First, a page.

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Engine block preparation

Engine block preparation

Take one Block, preferably A+ but an A series will do, albeit with a little more preparation, but make sure it's the right type, for your intended application.

Watch out for those AUTO blocks!(Unless you want an automatic!)

Check EVERY SINGLE THREAD in the block.

The most common ones to be damaged or re-threaded with some obscure size and pitch are the two that take the top engine steady.

Check for damage to the face.

The engine number being present is the obvious one to look for. The same applies to the gearbox/flywheel housing/timing backplate faces too. Large 'nicks' may not be sealed by the gaskets causing oil leaks.

Check that no damage has been done to the outer edges of the block. The 'lug' at the rear where the flywheel housing bolts up(behind the oil pump) can be broken off if the block has been chucked around.

Check for location where the caps meet the block. Are the caps the correct ones for the block?

Has someone ran the block with worn out bearings or thrust, leading to damage to the bearing housings, caps and thrust face. If its been run with thrust washers fitted the wrong way, this can wipe out the thrust face completely making the block scrap.

Is the block linered? If so, forget a +.060" rebore. Its +.040" max or all the way out to 73.5/74mm. Make sure it isn't bored to 74mm already!

Another tip here, get your pistons BEFORE machining to be sure they're available in the size you need. The manufacturers are cutting back on production numbers these days all the time and it might be weeks before pistons in your size are available.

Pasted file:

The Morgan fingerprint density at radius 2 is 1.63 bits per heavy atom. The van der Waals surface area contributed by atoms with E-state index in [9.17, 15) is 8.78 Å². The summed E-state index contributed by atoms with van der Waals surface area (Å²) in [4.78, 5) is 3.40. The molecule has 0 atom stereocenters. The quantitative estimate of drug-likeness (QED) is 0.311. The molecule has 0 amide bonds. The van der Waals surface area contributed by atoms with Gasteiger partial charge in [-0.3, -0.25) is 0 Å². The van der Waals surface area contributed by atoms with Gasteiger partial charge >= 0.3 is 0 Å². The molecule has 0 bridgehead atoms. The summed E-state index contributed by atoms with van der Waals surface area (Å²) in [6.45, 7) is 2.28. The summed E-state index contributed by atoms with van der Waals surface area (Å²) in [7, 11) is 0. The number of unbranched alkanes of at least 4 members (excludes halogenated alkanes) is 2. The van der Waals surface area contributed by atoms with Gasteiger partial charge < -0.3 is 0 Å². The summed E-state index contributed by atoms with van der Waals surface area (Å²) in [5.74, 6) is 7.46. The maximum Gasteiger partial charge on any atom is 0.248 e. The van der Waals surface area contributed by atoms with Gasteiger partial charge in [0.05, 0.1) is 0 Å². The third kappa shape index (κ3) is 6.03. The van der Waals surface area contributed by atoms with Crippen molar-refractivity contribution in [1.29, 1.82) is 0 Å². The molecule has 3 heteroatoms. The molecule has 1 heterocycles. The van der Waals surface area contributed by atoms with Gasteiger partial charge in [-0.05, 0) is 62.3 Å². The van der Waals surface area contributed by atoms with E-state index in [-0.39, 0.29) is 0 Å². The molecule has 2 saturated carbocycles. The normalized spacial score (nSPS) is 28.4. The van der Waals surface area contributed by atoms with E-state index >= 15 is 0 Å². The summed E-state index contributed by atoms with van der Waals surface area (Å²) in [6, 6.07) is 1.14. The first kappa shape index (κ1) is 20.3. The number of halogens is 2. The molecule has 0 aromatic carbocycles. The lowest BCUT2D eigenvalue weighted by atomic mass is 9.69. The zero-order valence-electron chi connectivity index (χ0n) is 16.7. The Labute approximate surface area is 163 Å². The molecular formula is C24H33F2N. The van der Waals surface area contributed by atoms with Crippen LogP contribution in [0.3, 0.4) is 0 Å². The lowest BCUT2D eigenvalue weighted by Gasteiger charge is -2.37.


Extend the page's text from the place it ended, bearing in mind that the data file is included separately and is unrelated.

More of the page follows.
Cam bearings! Are they badly scored and need replacing? If you're replacing them (after the prep work) make sure the oil feeds line up!

If its an A series:

How can you tell? The steel caps are stamped with an ID number(4 or 5 figures). This number will be stamped on all three caps AND on the side of the block. This will tie up the correct caps to the block.

Once you are satisfied that the block is the one for you, then prepare it for machining by removing all the oil gallery plugs and core plugs. Remove the oil pressure relief valve.

Don't bother cleaning it yourself, let the machine shop clean it for you. It might cost #4-#5 but it is definintely worth it, as it will be done with hot chemicals at high pressure, so it will be clean... but not clean enough because machine shops typically clean it BEFORE machining so all your oilways and waterways and threads will be full of swarf.

You will have to give it a final clean before assembly. Countersink your threads in the block face then blow out all the galleries, threads etc with compressed air. Don't forget to remove the main caps and clean under them. Take the main bolts out completely and clean them too.

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